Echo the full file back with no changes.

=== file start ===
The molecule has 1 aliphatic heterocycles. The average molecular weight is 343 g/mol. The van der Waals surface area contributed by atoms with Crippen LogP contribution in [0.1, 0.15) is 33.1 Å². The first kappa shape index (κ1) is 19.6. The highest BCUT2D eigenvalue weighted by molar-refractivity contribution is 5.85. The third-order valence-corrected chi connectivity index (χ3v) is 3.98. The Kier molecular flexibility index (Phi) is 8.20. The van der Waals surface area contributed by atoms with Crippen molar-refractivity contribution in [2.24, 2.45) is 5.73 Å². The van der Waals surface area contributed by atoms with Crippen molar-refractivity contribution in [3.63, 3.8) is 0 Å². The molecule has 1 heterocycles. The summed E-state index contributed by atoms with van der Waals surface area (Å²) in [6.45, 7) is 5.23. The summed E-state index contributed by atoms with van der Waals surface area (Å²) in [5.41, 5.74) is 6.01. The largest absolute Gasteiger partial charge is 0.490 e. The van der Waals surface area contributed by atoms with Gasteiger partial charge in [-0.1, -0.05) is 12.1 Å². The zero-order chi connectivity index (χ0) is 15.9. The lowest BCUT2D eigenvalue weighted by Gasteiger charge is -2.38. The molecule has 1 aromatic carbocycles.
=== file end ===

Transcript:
The molecule has 1 aliphatic heterocycles. The average molecular weight is 343 g/mol. The van der Waals surface area contributed by atoms with Crippen LogP contribution in [0.1, 0.15) is 33.1 Å². The first kappa shape index (κ1) is 19.6. The highest BCUT2D eigenvalue weighted by molar-refractivity contribution is 5.85. The third-order valence-corrected chi connectivity index (χ3v) is 3.98. The Kier molecular flexibility index (Phi) is 8.20. The van der Waals surface area contributed by atoms with Crippen molar-refractivity contribution in [2.24, 2.45) is 5.73 Å². The van der Waals surface area contributed by atoms with Crippen molar-refractivity contribution in [3.63, 3.8) is 0 Å². The molecule has 1 heterocycles. The summed E-state index contributed by atoms with van der Waals surface area (Å²) in [6.45, 7) is 5.23. The summed E-state index contributed by atoms with van der Waals surface area (Å²) in [5.41, 5.74) is 6.01. The largest absolute Gasteiger partial charge is 0.490 e. The van der Waals surface area contributed by atoms with Gasteiger partial charge in [-0.1, -0.05) is 12.1 Å². The zero-order chi connectivity index (χ0) is 15.9. The lowest BCUT2D eigenvalue weighted by Gasteiger charge is -2.38. The molecule has 1 aromatic carbocycles.